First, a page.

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Accuracy-Sensing Smart Sports Rebounder with ESP32

Updated: Apr 16


I created a smart sports rebounder using 4 x acceleration sensors (accelerometers) with an ESP32 microcontroller and machine learning (neural network) to calculate and log a soccer ball's bounce position. This article touches on different aspects of mechanical, electrical, and software engineering, which, when utilized together, can create powerful results! I hope you find this open source project educational and informative.

[Demonstration video link is forthcoming.]

ESP32 Accuracy Sensing Sports Rebounder
ESP32 Accuracy Sensing Sports Rebounder

Article sections

  1. Introduction

  2. Supplies

  3. Mechanical Hardware

  4. Electrical Hardware

  5. Microcontroller Programming

  6. Machine Learning

  7. Structure

  8. Training

  9. Result

  10. Real-Time Operation

  11. Conclusion


Most sports projects and commercial products utilize a vision system when they want to track the position of a ball, for example in this project by Youtuber Stuff Made Here, where he created a moving basketball hoop that doesn't let you miss a shot.

Such systems are inspiring and impressive, but most require a vision system to track the ball's flight path. If the camera lens gets wet, dirty, or obstructed, or if the lighting is insufficient, this can affect the tracking results. I wanted to build a sports training tool that (1) doesn't require a vision system, (2) can be used at night, and (3) can be implemented with a low-cost microcontroller. Sports rebounders are perfect candidates for such a tool, because the meaningful training data has to do with the impact of the ball, not its flight through the air.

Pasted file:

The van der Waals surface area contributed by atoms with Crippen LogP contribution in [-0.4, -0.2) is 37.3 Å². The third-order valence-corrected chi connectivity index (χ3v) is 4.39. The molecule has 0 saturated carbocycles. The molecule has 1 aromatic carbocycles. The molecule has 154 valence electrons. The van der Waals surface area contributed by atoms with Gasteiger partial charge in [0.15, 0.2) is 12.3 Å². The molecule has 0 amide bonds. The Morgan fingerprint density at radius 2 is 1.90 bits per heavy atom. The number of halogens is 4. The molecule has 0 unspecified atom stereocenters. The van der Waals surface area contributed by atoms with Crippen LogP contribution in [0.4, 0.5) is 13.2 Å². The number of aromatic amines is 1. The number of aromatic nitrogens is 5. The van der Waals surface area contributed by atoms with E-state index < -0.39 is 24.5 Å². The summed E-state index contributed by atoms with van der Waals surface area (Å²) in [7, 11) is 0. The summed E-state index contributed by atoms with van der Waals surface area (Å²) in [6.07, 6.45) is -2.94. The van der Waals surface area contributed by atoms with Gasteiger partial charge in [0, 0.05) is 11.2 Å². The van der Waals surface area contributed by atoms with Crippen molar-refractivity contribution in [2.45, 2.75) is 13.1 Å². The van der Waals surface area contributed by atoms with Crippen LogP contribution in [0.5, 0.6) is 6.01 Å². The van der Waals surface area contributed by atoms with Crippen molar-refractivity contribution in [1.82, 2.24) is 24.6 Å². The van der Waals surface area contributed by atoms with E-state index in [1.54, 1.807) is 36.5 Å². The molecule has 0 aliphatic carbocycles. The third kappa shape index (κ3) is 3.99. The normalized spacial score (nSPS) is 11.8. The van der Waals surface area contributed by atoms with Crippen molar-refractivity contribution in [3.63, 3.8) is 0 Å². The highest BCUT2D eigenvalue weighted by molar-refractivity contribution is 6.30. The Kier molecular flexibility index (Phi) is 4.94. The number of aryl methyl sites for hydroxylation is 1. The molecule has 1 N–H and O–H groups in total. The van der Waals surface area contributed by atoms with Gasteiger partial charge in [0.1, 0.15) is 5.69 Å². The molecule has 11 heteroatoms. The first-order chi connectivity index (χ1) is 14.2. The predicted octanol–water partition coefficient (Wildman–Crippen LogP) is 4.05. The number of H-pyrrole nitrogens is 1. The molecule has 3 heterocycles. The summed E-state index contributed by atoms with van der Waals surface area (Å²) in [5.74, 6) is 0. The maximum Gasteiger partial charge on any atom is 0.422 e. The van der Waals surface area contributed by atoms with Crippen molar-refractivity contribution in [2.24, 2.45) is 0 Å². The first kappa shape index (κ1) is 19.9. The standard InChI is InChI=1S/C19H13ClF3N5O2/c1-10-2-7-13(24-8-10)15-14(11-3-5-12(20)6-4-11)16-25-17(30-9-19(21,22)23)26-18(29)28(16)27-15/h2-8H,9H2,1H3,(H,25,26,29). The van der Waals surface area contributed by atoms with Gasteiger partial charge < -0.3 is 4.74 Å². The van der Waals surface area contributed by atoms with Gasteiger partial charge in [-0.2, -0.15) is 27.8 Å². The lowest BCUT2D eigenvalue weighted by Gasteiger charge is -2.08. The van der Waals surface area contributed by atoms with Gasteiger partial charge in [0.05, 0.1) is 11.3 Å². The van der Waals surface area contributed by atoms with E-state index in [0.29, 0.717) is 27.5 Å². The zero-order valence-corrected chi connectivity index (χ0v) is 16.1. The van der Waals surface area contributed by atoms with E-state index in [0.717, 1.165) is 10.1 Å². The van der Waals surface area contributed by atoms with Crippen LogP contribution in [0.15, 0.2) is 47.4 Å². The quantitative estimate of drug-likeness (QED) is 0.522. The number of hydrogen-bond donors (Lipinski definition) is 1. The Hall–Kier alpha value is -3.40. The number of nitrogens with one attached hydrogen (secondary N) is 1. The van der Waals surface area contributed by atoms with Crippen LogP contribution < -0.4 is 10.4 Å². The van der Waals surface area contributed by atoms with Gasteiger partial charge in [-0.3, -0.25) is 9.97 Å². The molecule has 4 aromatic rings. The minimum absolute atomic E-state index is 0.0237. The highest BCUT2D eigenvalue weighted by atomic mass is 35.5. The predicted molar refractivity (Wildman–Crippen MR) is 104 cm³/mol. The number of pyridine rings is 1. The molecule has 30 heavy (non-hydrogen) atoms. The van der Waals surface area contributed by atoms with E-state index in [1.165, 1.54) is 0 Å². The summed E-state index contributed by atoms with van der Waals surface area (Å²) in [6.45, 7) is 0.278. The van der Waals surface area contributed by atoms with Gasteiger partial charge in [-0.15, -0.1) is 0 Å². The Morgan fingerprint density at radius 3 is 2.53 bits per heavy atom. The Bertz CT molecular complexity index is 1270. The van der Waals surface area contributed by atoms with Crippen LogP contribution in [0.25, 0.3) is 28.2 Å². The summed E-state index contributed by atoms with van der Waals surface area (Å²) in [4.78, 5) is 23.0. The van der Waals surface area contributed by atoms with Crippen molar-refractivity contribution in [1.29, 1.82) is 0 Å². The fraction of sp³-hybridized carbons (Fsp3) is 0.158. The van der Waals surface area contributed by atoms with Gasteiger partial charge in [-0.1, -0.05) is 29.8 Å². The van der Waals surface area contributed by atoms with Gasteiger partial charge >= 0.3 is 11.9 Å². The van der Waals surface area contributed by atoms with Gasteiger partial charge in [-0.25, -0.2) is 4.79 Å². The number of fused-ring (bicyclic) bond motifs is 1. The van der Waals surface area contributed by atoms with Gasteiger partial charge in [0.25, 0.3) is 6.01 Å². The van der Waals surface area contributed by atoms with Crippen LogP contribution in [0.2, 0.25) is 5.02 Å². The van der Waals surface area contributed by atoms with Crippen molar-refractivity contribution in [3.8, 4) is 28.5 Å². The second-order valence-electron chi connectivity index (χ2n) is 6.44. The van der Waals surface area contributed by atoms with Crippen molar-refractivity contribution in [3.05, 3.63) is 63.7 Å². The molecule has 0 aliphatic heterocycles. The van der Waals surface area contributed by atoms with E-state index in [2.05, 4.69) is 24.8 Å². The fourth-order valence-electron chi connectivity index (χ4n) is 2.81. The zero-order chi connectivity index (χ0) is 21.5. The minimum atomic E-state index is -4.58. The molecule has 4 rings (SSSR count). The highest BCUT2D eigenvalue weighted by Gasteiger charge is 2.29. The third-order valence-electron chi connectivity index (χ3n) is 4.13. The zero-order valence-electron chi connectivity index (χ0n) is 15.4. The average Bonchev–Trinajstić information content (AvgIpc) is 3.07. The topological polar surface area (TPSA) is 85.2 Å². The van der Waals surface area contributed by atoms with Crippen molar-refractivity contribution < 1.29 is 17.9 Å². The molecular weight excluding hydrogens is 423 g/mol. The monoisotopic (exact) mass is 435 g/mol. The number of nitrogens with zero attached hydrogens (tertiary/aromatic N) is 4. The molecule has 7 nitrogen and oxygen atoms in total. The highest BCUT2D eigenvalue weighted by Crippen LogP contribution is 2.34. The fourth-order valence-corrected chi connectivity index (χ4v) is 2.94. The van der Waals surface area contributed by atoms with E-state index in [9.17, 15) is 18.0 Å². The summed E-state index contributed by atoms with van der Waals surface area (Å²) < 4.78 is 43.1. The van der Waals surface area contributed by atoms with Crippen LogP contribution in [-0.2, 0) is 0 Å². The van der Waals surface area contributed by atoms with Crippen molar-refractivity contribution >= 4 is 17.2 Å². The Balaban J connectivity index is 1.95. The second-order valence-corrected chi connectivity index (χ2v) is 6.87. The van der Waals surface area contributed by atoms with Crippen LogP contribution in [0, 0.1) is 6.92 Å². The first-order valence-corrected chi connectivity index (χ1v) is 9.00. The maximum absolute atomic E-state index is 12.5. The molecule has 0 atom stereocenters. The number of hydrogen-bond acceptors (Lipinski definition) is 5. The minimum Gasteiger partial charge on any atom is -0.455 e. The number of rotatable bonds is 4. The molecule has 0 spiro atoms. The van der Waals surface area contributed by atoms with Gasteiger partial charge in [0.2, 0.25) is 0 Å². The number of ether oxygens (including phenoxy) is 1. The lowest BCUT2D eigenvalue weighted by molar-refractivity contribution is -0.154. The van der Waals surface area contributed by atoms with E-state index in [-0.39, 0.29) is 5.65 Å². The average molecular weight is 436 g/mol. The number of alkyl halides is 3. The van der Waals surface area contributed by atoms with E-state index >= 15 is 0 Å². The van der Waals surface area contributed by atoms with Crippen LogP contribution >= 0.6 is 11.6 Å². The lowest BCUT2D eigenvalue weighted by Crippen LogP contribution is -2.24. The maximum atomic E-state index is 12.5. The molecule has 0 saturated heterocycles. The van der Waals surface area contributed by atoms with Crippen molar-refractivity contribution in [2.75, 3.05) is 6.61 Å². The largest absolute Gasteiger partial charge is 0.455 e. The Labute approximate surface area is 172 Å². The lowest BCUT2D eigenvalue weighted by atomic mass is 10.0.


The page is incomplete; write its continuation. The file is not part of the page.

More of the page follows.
Rebounders are simple and self-explanatory - you throw or kick a ball at a springy backboard, and the ball is rebounded back to the player. The vast majority of rebounders on the market today don't provide measurements or feedback to the player. The closest thing I've found to a non-vision based bounce tracking system is this commercial trampoline system, which uses a proprietary algorithm/calculation to identify bounces.

The idea I wanted to try for myself is to mount 4 x accelerometers on a rebounder net. These types of sensors output the acceleration along 3 x axes, as well as the rate of rotation about those 3 x axes. I could have tried collecting the acceleration data and then teasing the ball landing position out from it using a closed-form equation or algorithm, but given their rise in accessibility in the last few years, I realized that machine learning would be perfect for this application.

Accuracy-Sensing Smart Sports  Rebounder Diagram
Accuracy-Sensing Smart Sports Rebounder Diagram

Neural networks are one such type of machine learning - they are based our understanding of how neurons in the human brain are believed to operate, and they excel at modeling relationships between input (the accelerometer data) and output (any information we want to learn about the ball impact.) In the end, this machine learning structure was able to infer the soccer ball landing position with surprising accuracy!

Disclosure: Some of the links in this article are affiliate links. This means that, at zero cost to you, I will earn an affiliate commission if you click through the link and finalize a purchase.


  1. 1 x Telescoping coupling/clamp for 1/2" to 3/4" EMT conduit